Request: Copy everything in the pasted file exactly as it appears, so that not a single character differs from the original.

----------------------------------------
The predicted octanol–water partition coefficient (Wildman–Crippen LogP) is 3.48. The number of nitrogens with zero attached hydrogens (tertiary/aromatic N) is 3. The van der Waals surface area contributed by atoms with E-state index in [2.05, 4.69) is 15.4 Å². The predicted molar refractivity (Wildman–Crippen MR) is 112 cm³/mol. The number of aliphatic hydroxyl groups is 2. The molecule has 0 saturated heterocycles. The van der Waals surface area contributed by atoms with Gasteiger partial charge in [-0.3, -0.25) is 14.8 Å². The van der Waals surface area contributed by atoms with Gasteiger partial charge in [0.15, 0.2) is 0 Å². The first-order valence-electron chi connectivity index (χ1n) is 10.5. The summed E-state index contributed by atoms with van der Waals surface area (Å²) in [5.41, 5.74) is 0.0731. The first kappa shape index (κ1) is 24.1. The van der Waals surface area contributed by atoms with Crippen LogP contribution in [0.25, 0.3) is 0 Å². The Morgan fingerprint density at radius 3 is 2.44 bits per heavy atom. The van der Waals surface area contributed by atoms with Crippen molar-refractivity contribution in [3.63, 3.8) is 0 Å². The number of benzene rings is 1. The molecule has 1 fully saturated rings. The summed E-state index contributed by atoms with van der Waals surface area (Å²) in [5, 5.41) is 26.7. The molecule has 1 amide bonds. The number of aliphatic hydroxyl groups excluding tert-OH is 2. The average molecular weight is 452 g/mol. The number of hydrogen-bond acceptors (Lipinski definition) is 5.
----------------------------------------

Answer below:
The predicted octanol–water partition coefficient (Wildman–Crippen LogP) is 3.48. The number of nitrogens with zero attached hydrogens (tertiary/aromatic N) is 3. The van der Waals surface area contributed by atoms with E-state index in [2.05, 4.69) is 15.4 Å². The predicted molar refractivity (Wildman–Crippen MR) is 112 cm³/mol. The number of aliphatic hydroxyl groups is 2. The molecule has 0 saturated heterocycles. The van der Waals surface area contributed by atoms with Gasteiger partial charge in [-0.3, -0.25) is 14.8 Å². The van der Waals surface area contributed by atoms with Gasteiger partial charge in [0.15, 0.2) is 0 Å². The first-order valence-electron chi connectivity index (χ1n) is 10.5. The summed E-state index contributed by atoms with van der Waals surface area (Å²) in [5.41, 5.74) is 0.0731. The first kappa shape index (κ1) is 24.1. The van der Waals surface area contributed by atoms with Crippen LogP contribution in [0.25, 0.3) is 0 Å². The Morgan fingerprint density at radius 3 is 2.44 bits per heavy atom. The van der Waals surface area contributed by atoms with Crippen molar-refractivity contribution in [3.63, 3.8) is 0 Å². The number of benzene rings is 1. The molecule has 1 fully saturated rings. The summed E-state index contributed by atoms with van der Waals surface area (Å²) in [5, 5.41) is 26.7. The molecule has 1 amide bonds. The number of aliphatic hydroxyl groups excluding tert-OH is 2. The average molecular weight is 452 g/mol. The number of hydrogen-bond acceptors (Lipinski definition) is 5.